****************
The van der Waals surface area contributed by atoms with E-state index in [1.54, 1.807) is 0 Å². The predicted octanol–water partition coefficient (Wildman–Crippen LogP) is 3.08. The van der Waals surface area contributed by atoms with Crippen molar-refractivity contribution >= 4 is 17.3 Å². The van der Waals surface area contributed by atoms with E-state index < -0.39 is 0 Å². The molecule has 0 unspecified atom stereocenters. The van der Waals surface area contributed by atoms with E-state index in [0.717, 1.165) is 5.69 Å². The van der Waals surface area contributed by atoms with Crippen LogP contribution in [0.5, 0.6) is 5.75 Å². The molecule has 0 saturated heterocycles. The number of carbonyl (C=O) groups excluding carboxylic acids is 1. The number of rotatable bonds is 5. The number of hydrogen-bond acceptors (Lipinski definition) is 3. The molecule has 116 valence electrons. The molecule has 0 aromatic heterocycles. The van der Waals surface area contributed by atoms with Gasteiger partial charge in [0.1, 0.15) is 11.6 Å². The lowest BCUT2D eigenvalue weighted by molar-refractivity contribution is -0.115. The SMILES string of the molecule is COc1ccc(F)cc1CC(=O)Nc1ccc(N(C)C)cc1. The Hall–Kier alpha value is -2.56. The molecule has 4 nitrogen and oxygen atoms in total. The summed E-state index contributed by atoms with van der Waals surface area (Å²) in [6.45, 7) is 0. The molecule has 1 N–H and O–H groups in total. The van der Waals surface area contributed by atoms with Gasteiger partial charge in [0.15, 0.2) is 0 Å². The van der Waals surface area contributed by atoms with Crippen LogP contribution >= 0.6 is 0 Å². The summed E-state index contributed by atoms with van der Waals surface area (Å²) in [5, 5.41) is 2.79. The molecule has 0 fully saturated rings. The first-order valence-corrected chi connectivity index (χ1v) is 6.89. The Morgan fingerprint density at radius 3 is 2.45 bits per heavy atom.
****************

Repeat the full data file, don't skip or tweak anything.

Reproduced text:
The van der Waals surface area contributed by atoms with E-state index in [1.54, 1.807) is 0 Å². The predicted octanol–water partition coefficient (Wildman–Crippen LogP) is 3.08. The van der Waals surface area contributed by atoms with Crippen molar-refractivity contribution >= 4 is 17.3 Å². The van der Waals surface area contributed by atoms with E-state index < -0.39 is 0 Å². The molecule has 0 unspecified atom stereocenters. The van der Waals surface area contributed by atoms with E-state index in [0.717, 1.165) is 5.69 Å². The van der Waals surface area contributed by atoms with Crippen LogP contribution in [0.5, 0.6) is 5.75 Å². The molecule has 0 saturated heterocycles. The number of carbonyl (C=O) groups excluding carboxylic acids is 1. The number of rotatable bonds is 5. The number of hydrogen-bond acceptors (Lipinski definition) is 3. The molecule has 116 valence electrons. The molecule has 0 aromatic heterocycles. The van der Waals surface area contributed by atoms with Gasteiger partial charge in [0.1, 0.15) is 11.6 Å². The lowest BCUT2D eigenvalue weighted by molar-refractivity contribution is -0.115. The SMILES string of the molecule is COc1ccc(F)cc1CC(=O)Nc1ccc(N(C)C)cc1. The Hall–Kier alpha value is -2.56. The molecule has 4 nitrogen and oxygen atoms in total. The summed E-state index contributed by atoms with van der Waals surface area (Å²) in [6.45, 7) is 0. The molecule has 1 N–H and O–H groups in total. The van der Waals surface area contributed by atoms with Gasteiger partial charge in [0.15, 0.2) is 0 Å². The van der Waals surface area contributed by atoms with Crippen LogP contribution >= 0.6 is 0 Å². The summed E-state index contributed by atoms with van der Waals surface area (Å²) in [5, 5.41) is 2.79. The molecule has 0 fully saturated rings. The first-order valence-corrected chi connectivity index (χ1v) is 6.89. The Morgan fingerprint density at radius 3 is 2.45 bits per heavy atom.